Despite both Dragon Quest and Final Fantasy coming under the same ownership in 2003, when Squaresoft and Enix merged, the recent games have very rarely referenced the other other. While the Fortune Street series has officially crossed them with the Mario universe, that was in a non-canon party game setting. A proper crossover between the two game series seems like an idea that would print money (especially in Japan), but Square Enix has yet to do so.
One of the games in the Final Fantasy series did manage to include a significant reference to Dragon Quest. That game was Final Fantasy XII, and it involves a weapon known as the Wyrmhero Blade.
The Wyrmhero Blade is one of the most powerful weapons in the game. It is seen wielded by Gilgamseh, a recurring Final Fantasy character who travels the multiverse in search of powerful swords. Whenever the Wyrmhero Blade is swung, it uses sound effects from the Dragon Quest series. The appearance of the sword closely matches that of the sword of Erdrick (the protagonist of Dragon Quest).
There is also a hidden Dragon Quest reference within the Wyrmhero Blade. If you try and sell it at a store, the price you will get for it is 65, 535 gil. This is a reference to the number of maximum experience points the main character could earn in Dragon Quest. Reaching this maxed out experience level was an early gaming challenge that was popular among fans.
It would probably be quicker to name all of the end bosses in JRPGs that didn't turn into a godlike monster at some point. It's just something that happens in a lot in Japanese games. In Final Fantasy alone you have Sephiroth, Kefka, Emperor Mateus (who does it twice in the PSP version of Final Fantasy II), The Creator (from Final Fantasy IV: The After Years), Exodus, Yu Yevon, Ultimecia, Orphan, and Bhunivelze. Those are just from the main games in the series.
Dragon Quest has not done this as often. The series tends to favour demons, dragons and evil wizards as its final encounters. One big exception to this is Dragon Quest VII, which gives you the option of taking on God in one of its optional post-game encounters.
While the previously mentioned Final Fantasy end bosses tended to look like over the top anime monsters, the God that appears in Dragon Quest VII is a lot closer to the stereotypical depiction of God in western society. He is an old white man with a big beard and robes, who lives in a dungeon that closely resembles Heaven. He is even named "God" when you fight him.
One aspect of gaming that tends to only show up in JRPGs is the "Superboss". The Superboss are usually hidden boss fights against creatures who are harder to defeat than the actual end boss of the game. These are included as an extra challenge for die hard players, who want to test their skills to the fullest.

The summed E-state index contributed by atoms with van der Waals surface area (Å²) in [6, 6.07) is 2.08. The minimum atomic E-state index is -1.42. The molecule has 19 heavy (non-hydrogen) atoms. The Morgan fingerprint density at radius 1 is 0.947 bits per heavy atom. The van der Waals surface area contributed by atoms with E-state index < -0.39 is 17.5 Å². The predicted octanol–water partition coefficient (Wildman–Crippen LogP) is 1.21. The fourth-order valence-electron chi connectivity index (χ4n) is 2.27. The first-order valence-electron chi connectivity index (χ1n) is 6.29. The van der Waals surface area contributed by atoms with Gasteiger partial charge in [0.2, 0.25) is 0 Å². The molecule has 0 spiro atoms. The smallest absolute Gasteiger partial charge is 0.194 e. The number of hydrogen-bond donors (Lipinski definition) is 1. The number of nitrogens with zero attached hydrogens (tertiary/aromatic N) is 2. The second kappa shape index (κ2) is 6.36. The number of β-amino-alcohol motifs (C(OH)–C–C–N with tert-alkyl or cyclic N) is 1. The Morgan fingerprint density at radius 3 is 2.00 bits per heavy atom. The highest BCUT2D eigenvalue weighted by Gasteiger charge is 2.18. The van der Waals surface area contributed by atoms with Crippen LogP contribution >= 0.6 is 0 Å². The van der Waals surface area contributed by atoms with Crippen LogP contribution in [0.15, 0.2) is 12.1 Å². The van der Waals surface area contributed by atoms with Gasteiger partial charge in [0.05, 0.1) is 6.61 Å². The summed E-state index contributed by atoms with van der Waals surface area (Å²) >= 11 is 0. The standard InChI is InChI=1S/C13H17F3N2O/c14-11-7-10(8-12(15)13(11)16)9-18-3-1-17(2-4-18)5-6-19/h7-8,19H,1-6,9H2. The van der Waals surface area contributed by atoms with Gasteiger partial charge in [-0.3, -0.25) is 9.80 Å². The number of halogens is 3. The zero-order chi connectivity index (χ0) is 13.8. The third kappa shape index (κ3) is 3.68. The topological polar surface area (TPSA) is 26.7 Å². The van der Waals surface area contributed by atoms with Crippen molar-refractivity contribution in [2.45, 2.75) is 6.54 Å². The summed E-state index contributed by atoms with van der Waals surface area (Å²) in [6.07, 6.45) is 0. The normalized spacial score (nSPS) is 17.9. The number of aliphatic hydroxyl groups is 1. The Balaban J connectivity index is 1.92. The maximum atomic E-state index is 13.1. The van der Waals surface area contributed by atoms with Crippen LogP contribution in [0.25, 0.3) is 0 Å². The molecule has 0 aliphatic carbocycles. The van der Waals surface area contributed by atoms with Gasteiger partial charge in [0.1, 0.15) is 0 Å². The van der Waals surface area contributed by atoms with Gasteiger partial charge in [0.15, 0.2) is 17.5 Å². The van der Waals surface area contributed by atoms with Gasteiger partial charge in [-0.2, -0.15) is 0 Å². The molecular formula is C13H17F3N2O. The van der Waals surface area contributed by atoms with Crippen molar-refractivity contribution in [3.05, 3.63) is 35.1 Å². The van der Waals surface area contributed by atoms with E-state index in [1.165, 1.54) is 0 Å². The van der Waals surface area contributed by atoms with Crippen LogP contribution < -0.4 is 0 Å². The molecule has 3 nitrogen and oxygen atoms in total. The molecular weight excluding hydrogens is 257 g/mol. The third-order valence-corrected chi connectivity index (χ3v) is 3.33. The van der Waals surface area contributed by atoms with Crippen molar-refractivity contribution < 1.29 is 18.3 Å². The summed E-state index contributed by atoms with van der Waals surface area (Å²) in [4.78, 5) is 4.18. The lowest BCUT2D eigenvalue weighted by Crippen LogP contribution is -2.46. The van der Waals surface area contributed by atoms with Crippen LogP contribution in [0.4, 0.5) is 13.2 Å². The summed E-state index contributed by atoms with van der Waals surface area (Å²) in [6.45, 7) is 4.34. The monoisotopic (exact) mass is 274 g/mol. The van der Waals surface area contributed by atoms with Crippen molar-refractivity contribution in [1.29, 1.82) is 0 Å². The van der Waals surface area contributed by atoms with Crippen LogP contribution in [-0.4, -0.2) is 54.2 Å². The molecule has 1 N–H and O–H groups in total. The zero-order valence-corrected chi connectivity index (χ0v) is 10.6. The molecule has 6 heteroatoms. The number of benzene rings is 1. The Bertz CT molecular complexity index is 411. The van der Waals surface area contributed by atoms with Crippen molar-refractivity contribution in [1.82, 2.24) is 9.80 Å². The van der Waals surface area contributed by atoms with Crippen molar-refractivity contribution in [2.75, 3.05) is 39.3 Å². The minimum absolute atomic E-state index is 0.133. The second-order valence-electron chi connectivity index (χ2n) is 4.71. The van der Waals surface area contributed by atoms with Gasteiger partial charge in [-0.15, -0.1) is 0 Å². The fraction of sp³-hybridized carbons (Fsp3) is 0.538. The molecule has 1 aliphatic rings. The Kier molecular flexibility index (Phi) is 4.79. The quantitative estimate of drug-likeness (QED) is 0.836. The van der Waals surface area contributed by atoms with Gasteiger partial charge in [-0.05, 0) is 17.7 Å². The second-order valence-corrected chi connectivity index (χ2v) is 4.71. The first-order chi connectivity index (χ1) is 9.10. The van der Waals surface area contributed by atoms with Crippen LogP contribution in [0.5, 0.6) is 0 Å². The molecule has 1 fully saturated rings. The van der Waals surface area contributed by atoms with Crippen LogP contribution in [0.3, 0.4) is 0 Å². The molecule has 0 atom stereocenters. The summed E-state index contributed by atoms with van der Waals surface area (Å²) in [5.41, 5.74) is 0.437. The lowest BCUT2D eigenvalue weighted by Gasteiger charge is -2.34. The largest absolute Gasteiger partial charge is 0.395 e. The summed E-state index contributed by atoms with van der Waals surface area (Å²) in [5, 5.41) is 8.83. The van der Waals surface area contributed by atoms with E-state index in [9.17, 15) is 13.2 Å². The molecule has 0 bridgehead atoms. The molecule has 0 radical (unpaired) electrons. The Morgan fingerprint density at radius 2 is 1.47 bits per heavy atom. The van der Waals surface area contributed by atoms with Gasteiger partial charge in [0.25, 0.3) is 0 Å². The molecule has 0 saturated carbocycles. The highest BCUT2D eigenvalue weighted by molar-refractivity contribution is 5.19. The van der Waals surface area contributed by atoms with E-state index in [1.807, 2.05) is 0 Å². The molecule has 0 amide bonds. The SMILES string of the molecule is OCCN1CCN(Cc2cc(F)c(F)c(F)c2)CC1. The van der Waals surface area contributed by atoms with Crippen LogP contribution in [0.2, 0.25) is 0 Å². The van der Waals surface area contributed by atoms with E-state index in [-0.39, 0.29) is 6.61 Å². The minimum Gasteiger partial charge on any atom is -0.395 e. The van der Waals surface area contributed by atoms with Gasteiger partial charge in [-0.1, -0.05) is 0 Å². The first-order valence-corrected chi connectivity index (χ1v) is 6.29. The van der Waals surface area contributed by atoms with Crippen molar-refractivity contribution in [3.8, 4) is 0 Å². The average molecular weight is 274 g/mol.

The problem with beating the Superboss is that they generally don't give you anything good. If you are strong enough to beat them, then there is nothing left that the game can reward you with. There is one game that managed to avert this, however, and that is Dragon Quest VI: Realms of Revelation.
Dragon Quest VI has one of the most annoying end bosses in video game history - the demon Mortamor. He has three different forms, each more frustrating to battle than the last. Once you beat him, you can reload your last save with a new dungeon unlocked. At the end of this dungeon is Nokturnus, the most difficult boss fight in the game.
Should you manage to defeat Nokturnus is a certain amount of turns, he will offer you a gift. If you return to the final dungeon and face Mortamor again, Nokturnus will show up and beat the absolute crap out of him for you. Along with giving you the satisfaction of seeing Mortamor get whats coming to him, you also get a slightly different ending.
It is not unusual for creators to put things they personally enjoy in real life into their creations. Quentin Tarantino has lots of shots of women's feet in his movie because that's what he likes. So it's not that odd that the Dragon Quest series has similar inclusions.
Dragon Quest's creator, Yuji Horii, is said to be a huge fan of gambling. This can be seen reflected in the Dragon Quest games, as Casinos have appeared as prominent landmarks in every game since Dragon Quest III. The Casino usually offers a mixture of card based games and slots, that allow you to spend in-game currency in order for a chance to win gold tokens. These tokens can be exchanged for amazing prizes - you can earn high level equipment way earlier than you should, if you happen to have a lot of luck (or save scum like crazy).
These Casinos are often staffed by women wearing outfits that are liked by the other big name associated with Dragon Quest - Akira Toriyama. The outfits worn by Playboy Bunnies at the Playboy Mansion are a particular favourite of Toriyama, as they repeatedly show up throughout the series. They can even be bought and worn by main characters.
The reason we know that this is Toriyama's influence on the series is because the Bunny outfits also showed up in Dragon Ball a lot too. They were usually being modelled by Bulma in the early episodes (although they have shown up as recently as Dragon Ball Z: Resurrection 'F'.)
One of the series longest-running mysteries involves an act that you can pay beautiful women to perform on you - the "Puff Puff".
Throughout the Dragon Quest games, the player would encounter women in towns that would proposition them. They would ask to perform a "Puff Puff" on the player in exchange for gold. If you paid for this service, then the screen would go black, and text would appear on screen suggesting that something sexual happened. These scenes were generally cut out of the Western releases of the games (but not their remakes).
The term Puff Puff is a reference to the Japanese Onomatopoeia "pafupafu", which is used to signify when a woman is rubbing her breasts on someones face. This act often shows up in manga & anime, but is usually used in a comedic manner.
It wasn't until Dragon Quest VIII: Journey of the Cursed King that the secret of Puff Puff was finally revealed. If you pay for the service, a cutscene will play showing your lead character being blindfolded. It is then shown that the woman is rubbing a pair of the slime enemies from the game on their face. The Slimes seem to be enjoying it at least.